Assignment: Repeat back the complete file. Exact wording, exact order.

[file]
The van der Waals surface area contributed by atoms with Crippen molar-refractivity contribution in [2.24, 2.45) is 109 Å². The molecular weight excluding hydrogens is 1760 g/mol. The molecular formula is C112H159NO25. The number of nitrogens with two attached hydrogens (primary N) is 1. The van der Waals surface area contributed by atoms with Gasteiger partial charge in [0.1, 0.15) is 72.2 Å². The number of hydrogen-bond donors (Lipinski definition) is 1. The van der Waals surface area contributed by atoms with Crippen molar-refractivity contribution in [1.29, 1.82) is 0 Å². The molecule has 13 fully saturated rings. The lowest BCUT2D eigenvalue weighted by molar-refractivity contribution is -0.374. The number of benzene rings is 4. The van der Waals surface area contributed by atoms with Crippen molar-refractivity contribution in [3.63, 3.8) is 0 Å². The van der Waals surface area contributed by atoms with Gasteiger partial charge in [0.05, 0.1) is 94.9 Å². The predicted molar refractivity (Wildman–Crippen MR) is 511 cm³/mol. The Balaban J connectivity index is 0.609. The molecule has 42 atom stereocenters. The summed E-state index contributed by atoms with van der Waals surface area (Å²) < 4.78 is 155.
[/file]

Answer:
The van der Waals surface area contributed by atoms with Crippen molar-refractivity contribution in [2.24, 2.45) is 109 Å². The molecular weight excluding hydrogens is 1760 g/mol. The molecular formula is C112H159NO25. The number of nitrogens with two attached hydrogens (primary N) is 1. The van der Waals surface area contributed by atoms with Gasteiger partial charge in [0.1, 0.15) is 72.2 Å². The number of hydrogen-bond donors (Lipinski definition) is 1. The van der Waals surface area contributed by atoms with Crippen molar-refractivity contribution in [1.29, 1.82) is 0 Å². The molecule has 13 fully saturated rings. The lowest BCUT2D eigenvalue weighted by molar-refractivity contribution is -0.374. The number of benzene rings is 4. The van der Waals surface area contributed by atoms with Crippen molar-refractivity contribution in [3.63, 3.8) is 0 Å². The van der Waals surface area contributed by atoms with Gasteiger partial charge in [0.05, 0.1) is 94.9 Å². The predicted molar refractivity (Wildman–Crippen MR) is 511 cm³/mol. The Balaban J connectivity index is 0.609. The molecule has 42 atom stereocenters. The summed E-state index contributed by atoms with van der Waals surface area (Å²) < 4.78 is 155.